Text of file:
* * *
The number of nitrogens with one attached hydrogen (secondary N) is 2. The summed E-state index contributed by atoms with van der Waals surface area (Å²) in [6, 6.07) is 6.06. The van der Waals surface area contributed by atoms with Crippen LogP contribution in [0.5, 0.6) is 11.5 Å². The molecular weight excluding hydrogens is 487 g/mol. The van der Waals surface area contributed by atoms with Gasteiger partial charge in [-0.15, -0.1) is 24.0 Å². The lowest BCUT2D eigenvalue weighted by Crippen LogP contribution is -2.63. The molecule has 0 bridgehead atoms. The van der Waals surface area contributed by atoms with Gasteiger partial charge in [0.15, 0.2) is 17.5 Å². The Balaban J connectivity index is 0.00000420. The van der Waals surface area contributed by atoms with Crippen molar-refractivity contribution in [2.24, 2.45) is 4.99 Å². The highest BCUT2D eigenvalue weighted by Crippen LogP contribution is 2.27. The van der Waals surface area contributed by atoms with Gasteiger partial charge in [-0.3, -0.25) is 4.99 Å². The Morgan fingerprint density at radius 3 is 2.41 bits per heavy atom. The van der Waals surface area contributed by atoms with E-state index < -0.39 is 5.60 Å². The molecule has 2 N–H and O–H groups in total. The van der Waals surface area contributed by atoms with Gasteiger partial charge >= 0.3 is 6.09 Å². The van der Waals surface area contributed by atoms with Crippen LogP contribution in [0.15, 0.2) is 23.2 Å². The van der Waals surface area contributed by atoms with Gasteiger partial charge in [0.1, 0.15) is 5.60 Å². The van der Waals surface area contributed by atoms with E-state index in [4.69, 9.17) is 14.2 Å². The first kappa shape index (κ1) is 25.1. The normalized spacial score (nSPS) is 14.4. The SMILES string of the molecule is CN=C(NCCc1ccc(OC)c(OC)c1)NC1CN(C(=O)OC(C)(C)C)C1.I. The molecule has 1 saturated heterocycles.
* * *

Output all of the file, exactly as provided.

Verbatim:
The number of nitrogens with one attached hydrogen (secondary N) is 2. The summed E-state index contributed by atoms with van der Waals surface area (Å²) in [6, 6.07) is 6.06. The van der Waals surface area contributed by atoms with Crippen LogP contribution in [0.5, 0.6) is 11.5 Å². The molecular weight excluding hydrogens is 487 g/mol. The van der Waals surface area contributed by atoms with Gasteiger partial charge in [-0.15, -0.1) is 24.0 Å². The lowest BCUT2D eigenvalue weighted by Crippen LogP contribution is -2.63. The molecule has 0 bridgehead atoms. The van der Waals surface area contributed by atoms with Gasteiger partial charge in [0.15, 0.2) is 17.5 Å². The Balaban J connectivity index is 0.00000420. The van der Waals surface area contributed by atoms with Crippen molar-refractivity contribution in [2.24, 2.45) is 4.99 Å². The highest BCUT2D eigenvalue weighted by Crippen LogP contribution is 2.27. The van der Waals surface area contributed by atoms with Gasteiger partial charge in [-0.3, -0.25) is 4.99 Å². The Morgan fingerprint density at radius 3 is 2.41 bits per heavy atom. The van der Waals surface area contributed by atoms with E-state index < -0.39 is 5.60 Å². The molecule has 2 N–H and O–H groups in total. The van der Waals surface area contributed by atoms with Gasteiger partial charge >= 0.3 is 6.09 Å². The van der Waals surface area contributed by atoms with Crippen LogP contribution in [0.15, 0.2) is 23.2 Å². The van der Waals surface area contributed by atoms with Gasteiger partial charge in [0.1, 0.15) is 5.60 Å². The van der Waals surface area contributed by atoms with E-state index in [4.69, 9.17) is 14.2 Å². The first kappa shape index (κ1) is 25.1. The normalized spacial score (nSPS) is 14.4. The SMILES string of the molecule is CN=C(NCCc1ccc(OC)c(OC)c1)NC1CN(C(=O)OC(C)(C)C)C1.I. The molecule has 1 saturated heterocycles.